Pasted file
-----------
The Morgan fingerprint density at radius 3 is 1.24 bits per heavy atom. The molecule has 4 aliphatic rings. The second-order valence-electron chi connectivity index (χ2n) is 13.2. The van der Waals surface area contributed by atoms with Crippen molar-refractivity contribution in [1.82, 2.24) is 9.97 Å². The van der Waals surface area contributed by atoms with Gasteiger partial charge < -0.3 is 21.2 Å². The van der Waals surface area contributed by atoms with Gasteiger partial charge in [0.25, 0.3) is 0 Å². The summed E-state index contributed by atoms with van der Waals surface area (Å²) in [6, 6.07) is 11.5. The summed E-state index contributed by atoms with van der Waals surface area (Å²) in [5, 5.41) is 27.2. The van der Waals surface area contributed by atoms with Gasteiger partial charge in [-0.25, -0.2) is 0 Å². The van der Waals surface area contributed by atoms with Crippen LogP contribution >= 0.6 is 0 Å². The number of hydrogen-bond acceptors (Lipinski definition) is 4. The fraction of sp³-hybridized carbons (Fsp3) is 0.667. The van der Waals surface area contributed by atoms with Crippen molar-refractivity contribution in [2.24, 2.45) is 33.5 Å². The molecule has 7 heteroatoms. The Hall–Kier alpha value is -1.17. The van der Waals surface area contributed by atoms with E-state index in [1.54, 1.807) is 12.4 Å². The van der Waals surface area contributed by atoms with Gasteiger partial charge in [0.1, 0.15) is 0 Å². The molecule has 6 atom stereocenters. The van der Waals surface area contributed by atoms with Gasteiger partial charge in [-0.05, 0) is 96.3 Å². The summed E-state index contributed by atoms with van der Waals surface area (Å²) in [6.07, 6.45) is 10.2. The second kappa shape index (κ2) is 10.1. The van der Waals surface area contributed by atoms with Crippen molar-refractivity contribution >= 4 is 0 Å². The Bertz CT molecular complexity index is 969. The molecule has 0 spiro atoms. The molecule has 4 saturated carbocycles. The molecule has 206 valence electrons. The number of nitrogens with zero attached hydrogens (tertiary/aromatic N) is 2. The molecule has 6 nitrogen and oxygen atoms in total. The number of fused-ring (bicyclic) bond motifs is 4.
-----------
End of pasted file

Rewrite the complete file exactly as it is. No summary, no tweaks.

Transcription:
The Morgan fingerprint density at radius 3 is 1.24 bits per heavy atom. The molecule has 4 aliphatic rings. The second-order valence-electron chi connectivity index (χ2n) is 13.2. The van der Waals surface area contributed by atoms with Crippen molar-refractivity contribution in [1.82, 2.24) is 9.97 Å². The van der Waals surface area contributed by atoms with Gasteiger partial charge < -0.3 is 21.2 Å². The van der Waals surface area contributed by atoms with Gasteiger partial charge in [0.25, 0.3) is 0 Å². The summed E-state index contributed by atoms with van der Waals surface area (Å²) in [6, 6.07) is 11.5. The summed E-state index contributed by atoms with van der Waals surface area (Å²) in [5, 5.41) is 27.2. The van der Waals surface area contributed by atoms with Gasteiger partial charge in [-0.25, -0.2) is 0 Å². The van der Waals surface area contributed by atoms with Crippen LogP contribution >= 0.6 is 0 Å². The number of hydrogen-bond acceptors (Lipinski definition) is 4. The fraction of sp³-hybridized carbons (Fsp3) is 0.667. The van der Waals surface area contributed by atoms with Crippen molar-refractivity contribution in [2.24, 2.45) is 33.5 Å². The molecule has 7 heteroatoms. The Hall–Kier alpha value is -1.17. The van der Waals surface area contributed by atoms with E-state index in [1.54, 1.807) is 12.4 Å². The van der Waals surface area contributed by atoms with Gasteiger partial charge in [0.1, 0.15) is 0 Å². The molecule has 6 atom stereocenters. The van der Waals surface area contributed by atoms with Gasteiger partial charge in [-0.05, 0) is 96.3 Å². The summed E-state index contributed by atoms with van der Waals surface area (Å²) in [6.07, 6.45) is 10.2. The second kappa shape index (κ2) is 10.1. The van der Waals surface area contributed by atoms with Crippen molar-refractivity contribution >= 4 is 0 Å². The Bertz CT molecular complexity index is 969. The molecule has 0 spiro atoms. The molecule has 4 saturated carbocycles. The molecule has 206 valence electrons. The number of nitrogens with zero attached hydrogens (tertiary/aromatic N) is 2. The molecule has 6 nitrogen and oxygen atoms in total. The number of fused-ring (bicyclic) bond motifs is 4.